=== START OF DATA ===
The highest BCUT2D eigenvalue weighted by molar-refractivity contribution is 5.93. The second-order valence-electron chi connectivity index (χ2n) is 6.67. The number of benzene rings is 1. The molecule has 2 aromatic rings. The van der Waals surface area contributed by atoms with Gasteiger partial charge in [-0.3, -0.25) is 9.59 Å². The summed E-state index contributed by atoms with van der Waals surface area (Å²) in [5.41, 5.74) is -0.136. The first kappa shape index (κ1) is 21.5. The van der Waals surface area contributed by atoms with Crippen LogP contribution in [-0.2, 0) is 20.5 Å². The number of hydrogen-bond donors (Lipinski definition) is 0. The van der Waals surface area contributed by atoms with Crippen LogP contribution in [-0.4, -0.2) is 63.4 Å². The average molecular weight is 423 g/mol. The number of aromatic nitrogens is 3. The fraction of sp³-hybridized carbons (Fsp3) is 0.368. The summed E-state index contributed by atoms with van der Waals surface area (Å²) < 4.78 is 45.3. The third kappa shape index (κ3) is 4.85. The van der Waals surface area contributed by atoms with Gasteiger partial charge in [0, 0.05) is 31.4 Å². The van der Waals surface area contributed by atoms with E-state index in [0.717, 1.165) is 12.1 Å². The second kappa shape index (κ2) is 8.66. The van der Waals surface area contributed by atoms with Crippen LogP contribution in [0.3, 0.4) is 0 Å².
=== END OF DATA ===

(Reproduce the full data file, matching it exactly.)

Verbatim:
The highest BCUT2D eigenvalue weighted by molar-refractivity contribution is 5.93. The second-order valence-electron chi connectivity index (χ2n) is 6.67. The number of benzene rings is 1. The molecule has 2 aromatic rings. The van der Waals surface area contributed by atoms with Gasteiger partial charge in [-0.3, -0.25) is 9.59 Å². The summed E-state index contributed by atoms with van der Waals surface area (Å²) in [5.41, 5.74) is -0.136. The first kappa shape index (κ1) is 21.5. The van der Waals surface area contributed by atoms with Crippen LogP contribution in [-0.2, 0) is 20.5 Å². The number of hydrogen-bond donors (Lipinski definition) is 0. The van der Waals surface area contributed by atoms with Crippen LogP contribution in [-0.4, -0.2) is 63.4 Å². The average molecular weight is 423 g/mol. The number of aromatic nitrogens is 3. The fraction of sp³-hybridized carbons (Fsp3) is 0.368. The summed E-state index contributed by atoms with van der Waals surface area (Å²) < 4.78 is 45.3. The third kappa shape index (κ3) is 4.85. The van der Waals surface area contributed by atoms with Gasteiger partial charge in [0, 0.05) is 31.4 Å². The van der Waals surface area contributed by atoms with E-state index in [0.717, 1.165) is 12.1 Å². The second kappa shape index (κ2) is 8.66. The van der Waals surface area contributed by atoms with Crippen LogP contribution in [0.3, 0.4) is 0 Å².